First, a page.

If there was one thing that really surprised Lynx coach Cheryl Reeve about Friday’s 85-71 loss in Phoenix in Game 1 of the WNBA Western Conference finals, it wasn’t any one statistic or stretch during the game. It was an attitude.
As in, the defending champion Lynx didn’t have enough of it. “Phoenix has had a great season,” Reeve said Saturday, shortly after the team’s flight landed in Minnesota. “Phoenix has a great understanding that, in order to beat us, to go to the finals, they’re going to have to wrestle the trophy away from us. What I was surprised about was we didn’t have the collective effort to have two hands on that trophy.’’
In a game where the final score didn’t indicate how effectively the Mercury controlled the play, what struck Reeve was her team’s lack of edge. The Lynx came out of the gate slowly. On offense there was a lack of patience to get the best shot and a lack of ball movement to keep the Mercury going. That ineffective offense led to the Lynx having to defend too often in transition.
And the result of that?
• The Lynx shot 39.7 percent, their lowest since the second game of last season’s title run.
• The Lynx managed just 10 assists on 29 made field goals, the team’s lowest total this season.
• MVP Maya Moore was held to a season-low nine points on just nine shots attempted.
“What stood out was how well Phoenix engaged on the defensive side,” Reeve said. “They set the tone early in the game.’’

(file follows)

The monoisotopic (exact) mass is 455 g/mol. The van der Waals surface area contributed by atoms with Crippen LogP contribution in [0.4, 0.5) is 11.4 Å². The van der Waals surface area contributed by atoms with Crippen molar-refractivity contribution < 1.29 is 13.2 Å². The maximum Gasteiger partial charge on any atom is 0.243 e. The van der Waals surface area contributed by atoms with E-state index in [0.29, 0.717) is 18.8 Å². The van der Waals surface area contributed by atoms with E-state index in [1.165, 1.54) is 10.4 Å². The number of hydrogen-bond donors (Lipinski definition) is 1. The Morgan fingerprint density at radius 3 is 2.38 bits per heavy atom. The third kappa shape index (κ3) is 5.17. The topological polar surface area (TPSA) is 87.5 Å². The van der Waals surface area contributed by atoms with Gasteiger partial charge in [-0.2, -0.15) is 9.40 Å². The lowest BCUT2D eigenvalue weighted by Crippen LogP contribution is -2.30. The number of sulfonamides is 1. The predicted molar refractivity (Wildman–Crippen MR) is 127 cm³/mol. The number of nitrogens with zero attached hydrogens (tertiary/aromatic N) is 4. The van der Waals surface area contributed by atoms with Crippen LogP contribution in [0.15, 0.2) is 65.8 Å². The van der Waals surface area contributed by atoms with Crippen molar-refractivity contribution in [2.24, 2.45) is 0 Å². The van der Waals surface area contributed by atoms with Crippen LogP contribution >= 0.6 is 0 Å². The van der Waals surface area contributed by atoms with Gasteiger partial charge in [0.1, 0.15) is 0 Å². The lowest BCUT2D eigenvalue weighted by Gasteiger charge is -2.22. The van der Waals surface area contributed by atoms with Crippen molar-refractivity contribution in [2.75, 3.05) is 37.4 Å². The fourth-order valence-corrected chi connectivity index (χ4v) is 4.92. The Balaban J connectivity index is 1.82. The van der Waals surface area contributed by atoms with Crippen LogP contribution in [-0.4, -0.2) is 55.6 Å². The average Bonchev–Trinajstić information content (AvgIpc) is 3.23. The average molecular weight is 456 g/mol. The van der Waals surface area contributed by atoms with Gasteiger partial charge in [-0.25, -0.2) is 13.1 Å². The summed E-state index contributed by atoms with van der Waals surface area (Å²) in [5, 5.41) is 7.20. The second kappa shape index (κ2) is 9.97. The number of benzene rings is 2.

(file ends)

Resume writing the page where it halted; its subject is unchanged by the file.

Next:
And the Lynx didn’t meet the challenge.
Perhaps just as telling was the Mercury’s 14-rebound edge. Or the 24 points the Mercury scored off Minnesota’s 15 turnovers.
All that has to change for the Lynx to extend this best-of-three series. Minnesota hosts the Mercury Sunday afternoon at Target Center.
The Lynx will have to reverse the ball to find open shots. And Moore has to get going. Friday the Mercury led with the long, lean DeWanna Bonner on Moore. Bonner’s length — plus the looming presence of Brittney Griner — took away much of Moore’s post-up game. But it didn’t stop there. On pick-and-rolls the Mercury often switched off with a big player to make a jumper more difficult. When Moore put it on the floor the Mercury responded with almost a mini-zone defense to contain her.
Problem was that — with the exception of Lindsay Whalen later in the game — Moore’s teammates didn’t pick up the slack. The Lynx had just two assists at halftime and trailed by 25 points in the third quarter before a Whalen-led push closed the gap a little.
Seimone Augustus made four of five shots in the first quarter and didn’t hit a field goal again.
Ultimately, those problems on offense bled over into the defense.
“We have some things to fix,” forward Rebekkah Brunson said after the game. “We didn’t approach this game the way we should have. But we know we can play a lot better.”
To Reeve, that means attacking the Mercury more on the perimeter, reversing the ball to force Phoenix defenders to move.
But, X’s and O’s aside, Reeve wants her players to play closer to the edge. When someone is trying to take what you’ve got, you have to hold on a little tighter.
“We have to know we can play on the edge,” Reeve said. “I have to get more of a sense of urgency. Phoenix showed they understood what it’s going to take.’’